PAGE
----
CHURCH schools are flouting the rules on admissions by using unfair criteria to select pupils, research has revealed.
An analysis of the admissions policies of nearly 400 secondaries by the London School of Economics shows that many are disregarding a Government code practice. The criteria for some religious schools are almost impossible for even the most devout family to meet.
Others are accused of contravening legislation by unfairly using the performance of siblings for accepting or rejecting pupils, or of having vague policies that allow the school to select the pupils it wants.
The findings will be seized upon by MPs, who last week failed to amend the education Bill to force religious schools to take at least a quarter of pupils from other faiths or none.
One Catholic secondary demands that would-be pupils, and their parents, must have attended Mass every week since the child started primary school. The same school also requires a statement from parents saying they have not also applied to a non-Catholic secondary, the unpublished study by Dr Anne West and Audrey Hind of 393 schools in London found.
Other church schools' policies were so unclear as to give them leeway in selecting pupils. One lists "compassionate factors", another gives credit for "hobbies and leisure activities".
Liberal Democrat education spokesman Phil Willis, who jointly launched the amendment, said it was "unacceptable" for a school to insist on Mass every weekend.
The study says legislation launched in 1998 which introduced school adjudicators to tackle admissions disputes and a new code of practice, has had some impact. But many schools, both religious and non-religious, are not keeping to the code, and little is being done about it.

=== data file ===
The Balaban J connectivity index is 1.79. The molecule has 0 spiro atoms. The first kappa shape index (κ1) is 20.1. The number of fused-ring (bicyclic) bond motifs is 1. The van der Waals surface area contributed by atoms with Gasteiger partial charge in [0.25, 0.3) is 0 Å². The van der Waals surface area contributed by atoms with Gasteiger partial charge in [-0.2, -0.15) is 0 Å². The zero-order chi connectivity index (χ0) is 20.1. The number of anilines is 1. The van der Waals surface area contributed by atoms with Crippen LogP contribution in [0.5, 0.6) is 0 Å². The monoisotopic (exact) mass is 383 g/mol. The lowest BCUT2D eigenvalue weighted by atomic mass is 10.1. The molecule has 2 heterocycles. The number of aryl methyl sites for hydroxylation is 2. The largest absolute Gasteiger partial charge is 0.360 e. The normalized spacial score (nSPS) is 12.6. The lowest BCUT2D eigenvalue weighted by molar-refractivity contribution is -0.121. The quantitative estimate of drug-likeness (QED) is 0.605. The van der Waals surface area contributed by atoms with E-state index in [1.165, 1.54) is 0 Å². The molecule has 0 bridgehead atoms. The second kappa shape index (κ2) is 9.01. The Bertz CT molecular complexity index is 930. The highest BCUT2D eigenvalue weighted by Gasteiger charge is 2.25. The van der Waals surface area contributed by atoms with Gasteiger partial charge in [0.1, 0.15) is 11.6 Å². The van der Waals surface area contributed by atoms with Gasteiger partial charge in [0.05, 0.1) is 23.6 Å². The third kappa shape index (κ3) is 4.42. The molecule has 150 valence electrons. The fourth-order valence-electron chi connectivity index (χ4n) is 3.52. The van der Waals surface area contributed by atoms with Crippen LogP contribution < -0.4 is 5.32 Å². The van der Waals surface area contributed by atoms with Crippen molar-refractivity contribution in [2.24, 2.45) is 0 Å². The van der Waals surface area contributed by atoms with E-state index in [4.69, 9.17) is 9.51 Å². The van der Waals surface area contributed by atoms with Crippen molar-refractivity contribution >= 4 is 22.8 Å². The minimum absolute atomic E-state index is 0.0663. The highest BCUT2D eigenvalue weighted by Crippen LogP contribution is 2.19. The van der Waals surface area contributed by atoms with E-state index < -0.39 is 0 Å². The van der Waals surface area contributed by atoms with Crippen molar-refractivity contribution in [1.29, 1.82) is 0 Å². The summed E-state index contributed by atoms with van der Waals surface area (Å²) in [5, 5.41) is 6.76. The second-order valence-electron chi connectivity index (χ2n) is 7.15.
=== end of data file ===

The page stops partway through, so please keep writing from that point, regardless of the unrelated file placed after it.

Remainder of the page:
Voluntary-aided (church) and foundation schools were much less likely to have special educational needs in their lists of admissions criteria than community schools, added the report.
They were also more than six times more likely to select by either ability or aptitude than community schools.
Dr West, who presented the paper to a National Union of TeachersCampaign for State Education conference, said: "There are clear opportunities for schools to 'select in' and 'select out' pupils.
"Given the link between social background, prior attainment and later examination performance, these practices enable some such schools to obtain higher league table positions than others."
Dr West said that schools adjudicators, who currently have powers to direct changes to admissions policies only if complaints are made, should have powers to intervene pro-actively.
Oona Stannard, director of the Catholic Education Service, said the church had never sought to deny that its popular schools should prioritise Catholic pupils in their admissions policies.
But she added that policies should not be so vague as to allow schools to effectively select pupils for other reasons. "I would be adamantly against anything that was capable even inadvertently, of resulting in social selection," she said.
Oona Stannard profile, 17 Opinion, 21